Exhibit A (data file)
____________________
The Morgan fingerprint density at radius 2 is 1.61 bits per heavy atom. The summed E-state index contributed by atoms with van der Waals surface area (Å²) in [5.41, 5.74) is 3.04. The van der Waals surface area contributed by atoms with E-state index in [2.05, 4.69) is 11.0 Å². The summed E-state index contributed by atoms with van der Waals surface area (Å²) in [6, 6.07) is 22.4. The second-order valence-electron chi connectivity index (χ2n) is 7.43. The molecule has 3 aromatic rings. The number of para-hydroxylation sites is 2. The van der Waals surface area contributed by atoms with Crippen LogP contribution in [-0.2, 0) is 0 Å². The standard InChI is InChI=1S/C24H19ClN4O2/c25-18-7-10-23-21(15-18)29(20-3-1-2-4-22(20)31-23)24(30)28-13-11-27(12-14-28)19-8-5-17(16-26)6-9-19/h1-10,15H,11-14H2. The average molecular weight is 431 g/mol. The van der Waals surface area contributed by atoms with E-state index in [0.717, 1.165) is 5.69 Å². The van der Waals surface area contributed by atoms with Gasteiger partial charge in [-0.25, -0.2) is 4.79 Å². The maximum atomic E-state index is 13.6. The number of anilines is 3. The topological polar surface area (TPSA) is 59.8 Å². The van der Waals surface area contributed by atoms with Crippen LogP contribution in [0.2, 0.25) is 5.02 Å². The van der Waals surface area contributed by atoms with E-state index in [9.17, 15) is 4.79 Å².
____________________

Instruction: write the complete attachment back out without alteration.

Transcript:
The Morgan fingerprint density at radius 2 is 1.61 bits per heavy atom. The summed E-state index contributed by atoms with van der Waals surface area (Å²) in [5.41, 5.74) is 3.04. The van der Waals surface area contributed by atoms with E-state index in [2.05, 4.69) is 11.0 Å². The summed E-state index contributed by atoms with van der Waals surface area (Å²) in [6, 6.07) is 22.4. The second-order valence-electron chi connectivity index (χ2n) is 7.43. The molecule has 3 aromatic rings. The number of para-hydroxylation sites is 2. The van der Waals surface area contributed by atoms with Crippen LogP contribution in [-0.2, 0) is 0 Å². The standard InChI is InChI=1S/C24H19ClN4O2/c25-18-7-10-23-21(15-18)29(20-3-1-2-4-22(20)31-23)24(30)28-13-11-27(12-14-28)19-8-5-17(16-26)6-9-19/h1-10,15H,11-14H2. The average molecular weight is 431 g/mol. The van der Waals surface area contributed by atoms with E-state index in [0.717, 1.165) is 5.69 Å². The van der Waals surface area contributed by atoms with Gasteiger partial charge in [-0.25, -0.2) is 4.79 Å². The maximum atomic E-state index is 13.6. The number of anilines is 3. The topological polar surface area (TPSA) is 59.8 Å². The van der Waals surface area contributed by atoms with Crippen LogP contribution in [0.2, 0.25) is 5.02 Å². The van der Waals surface area contributed by atoms with E-state index in [9.17, 15) is 4.79 Å².